U.S. astronaut Jessica Watkins made history on Wednesday as the first African-American woman to be launched on the International Space Station (ISS) for an extended mission to space.
Watkins, 33, is among a crew of three other astronauts who made their way into space from the Kennedy Space Center on Merritt Island, Florida.
“For me, growing up, it was important to me to have role models in roles that I aspire to be in, contributing in ways I aspired to contribute,” Watkins said in an interview with NPR. “So to the extent that I’m able to do that, I’m honored and grateful for the opportunity to return the favor.
The SpaceX Crew-4 mission team will use the extended mission “for scientific research, station maintenance, training and moreover a six-month period,” according to USA Today.
“I think it’s important to recognize this as a milestone for our agency and for our country, as well, to know that we are building on the foundation that was laid by the Black woman astronauts who’ve come before me,” Watkins said. “I’m definitely honored to be a small part of that legacy, but ultimately be an equal member of the crew.”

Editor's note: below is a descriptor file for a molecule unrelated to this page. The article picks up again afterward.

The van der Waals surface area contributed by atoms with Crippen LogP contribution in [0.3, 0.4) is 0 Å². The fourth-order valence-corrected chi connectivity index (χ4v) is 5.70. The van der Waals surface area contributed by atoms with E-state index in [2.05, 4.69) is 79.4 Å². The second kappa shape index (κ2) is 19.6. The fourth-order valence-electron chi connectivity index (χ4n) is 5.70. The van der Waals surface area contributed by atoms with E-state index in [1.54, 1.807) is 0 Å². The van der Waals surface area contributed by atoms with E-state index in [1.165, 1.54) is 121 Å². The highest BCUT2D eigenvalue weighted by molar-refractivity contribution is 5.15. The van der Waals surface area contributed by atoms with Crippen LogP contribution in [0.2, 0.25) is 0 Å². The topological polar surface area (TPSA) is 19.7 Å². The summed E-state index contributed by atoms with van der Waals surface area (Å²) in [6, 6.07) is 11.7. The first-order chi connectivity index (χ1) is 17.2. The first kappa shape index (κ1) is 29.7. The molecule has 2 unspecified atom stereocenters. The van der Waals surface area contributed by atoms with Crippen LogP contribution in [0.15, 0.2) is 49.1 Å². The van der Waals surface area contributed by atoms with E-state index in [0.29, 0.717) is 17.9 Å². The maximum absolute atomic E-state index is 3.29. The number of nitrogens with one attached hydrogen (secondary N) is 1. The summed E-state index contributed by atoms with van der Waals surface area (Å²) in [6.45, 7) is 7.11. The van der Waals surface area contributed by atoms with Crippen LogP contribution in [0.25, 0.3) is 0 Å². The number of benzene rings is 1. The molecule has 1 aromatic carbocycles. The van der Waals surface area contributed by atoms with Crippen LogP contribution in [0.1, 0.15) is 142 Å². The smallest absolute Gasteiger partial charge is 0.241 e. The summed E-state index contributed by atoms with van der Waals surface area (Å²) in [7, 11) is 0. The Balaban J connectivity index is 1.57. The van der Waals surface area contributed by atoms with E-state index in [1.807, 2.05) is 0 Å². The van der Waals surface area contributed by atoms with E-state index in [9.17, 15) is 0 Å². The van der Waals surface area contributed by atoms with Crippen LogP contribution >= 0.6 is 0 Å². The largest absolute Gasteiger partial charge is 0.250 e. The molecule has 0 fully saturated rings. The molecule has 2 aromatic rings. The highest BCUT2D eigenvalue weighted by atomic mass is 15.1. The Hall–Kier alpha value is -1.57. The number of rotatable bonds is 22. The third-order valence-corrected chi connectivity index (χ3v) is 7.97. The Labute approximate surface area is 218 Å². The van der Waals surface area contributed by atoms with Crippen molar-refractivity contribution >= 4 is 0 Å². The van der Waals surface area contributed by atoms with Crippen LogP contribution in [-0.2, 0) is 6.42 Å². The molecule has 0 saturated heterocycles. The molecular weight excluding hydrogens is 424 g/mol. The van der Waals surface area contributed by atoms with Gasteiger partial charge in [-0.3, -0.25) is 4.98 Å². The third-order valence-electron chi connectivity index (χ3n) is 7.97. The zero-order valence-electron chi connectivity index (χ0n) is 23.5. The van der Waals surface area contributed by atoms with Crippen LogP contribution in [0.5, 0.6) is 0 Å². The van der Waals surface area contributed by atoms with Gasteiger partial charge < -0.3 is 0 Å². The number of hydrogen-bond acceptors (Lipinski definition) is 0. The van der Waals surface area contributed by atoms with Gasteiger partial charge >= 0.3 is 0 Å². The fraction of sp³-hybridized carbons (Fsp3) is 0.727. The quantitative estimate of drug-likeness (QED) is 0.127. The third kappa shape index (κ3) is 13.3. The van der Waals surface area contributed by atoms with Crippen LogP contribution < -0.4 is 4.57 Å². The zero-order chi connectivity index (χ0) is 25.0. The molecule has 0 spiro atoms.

Watkins will be the fifth Black woman to have gone to space, right behind groundbreaking astronauts such as Mae Jemison Joan Higginbotham, Stephanie Wilson, and Sian Proctor.
“I think part of it is really the logistics of timing, but I also think maybe it is reflective or indicative of maybe a more systemic issue that we are seeing in our country where there’s a bit of a pipeline problem if you will,” Watkins said in an interview with Good Morning America.
Last year, Watkins was also chosen by NASA for the Artemis program that aims to put astronauts back on the moon no later than 2025.